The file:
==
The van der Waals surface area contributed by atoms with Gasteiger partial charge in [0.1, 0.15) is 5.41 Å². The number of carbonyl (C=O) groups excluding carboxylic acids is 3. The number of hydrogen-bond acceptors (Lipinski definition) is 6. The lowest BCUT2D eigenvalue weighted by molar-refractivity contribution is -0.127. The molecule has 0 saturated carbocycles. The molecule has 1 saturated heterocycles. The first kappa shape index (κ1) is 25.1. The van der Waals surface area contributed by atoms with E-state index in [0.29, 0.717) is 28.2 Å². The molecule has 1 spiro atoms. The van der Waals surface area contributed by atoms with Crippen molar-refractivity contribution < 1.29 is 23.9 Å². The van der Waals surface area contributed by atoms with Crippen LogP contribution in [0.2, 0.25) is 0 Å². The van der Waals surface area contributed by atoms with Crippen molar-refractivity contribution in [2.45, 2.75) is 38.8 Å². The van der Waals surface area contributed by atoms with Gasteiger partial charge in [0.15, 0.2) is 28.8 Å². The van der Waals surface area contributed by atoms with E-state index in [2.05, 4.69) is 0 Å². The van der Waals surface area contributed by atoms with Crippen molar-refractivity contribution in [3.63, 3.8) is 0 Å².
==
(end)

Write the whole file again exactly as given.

The van der Waals surface area contributed by atoms with Gasteiger partial charge in [0.1, 0.15) is 5.41 Å². The number of carbonyl (C=O) groups excluding carboxylic acids is 3. The number of hydrogen-bond acceptors (Lipinski definition) is 6. The lowest BCUT2D eigenvalue weighted by molar-refractivity contribution is -0.127. The molecule has 0 saturated carbocycles. The molecule has 1 saturated heterocycles. The first kappa shape index (κ1) is 25.1. The van der Waals surface area contributed by atoms with E-state index in [0.29, 0.717) is 28.2 Å². The molecule has 1 spiro atoms. The van der Waals surface area contributed by atoms with Crippen molar-refractivity contribution < 1.29 is 23.9 Å². The van der Waals surface area contributed by atoms with Crippen LogP contribution in [0.2, 0.25) is 0 Å². The van der Waals surface area contributed by atoms with Crippen molar-refractivity contribution in [2.45, 2.75) is 38.8 Å². The van der Waals surface area contributed by atoms with Gasteiger partial charge in [0.15, 0.2) is 28.8 Å². The van der Waals surface area contributed by atoms with E-state index in [2.05, 4.69) is 0 Å². The van der Waals surface area contributed by atoms with Crippen molar-refractivity contribution in [3.63, 3.8) is 0 Å².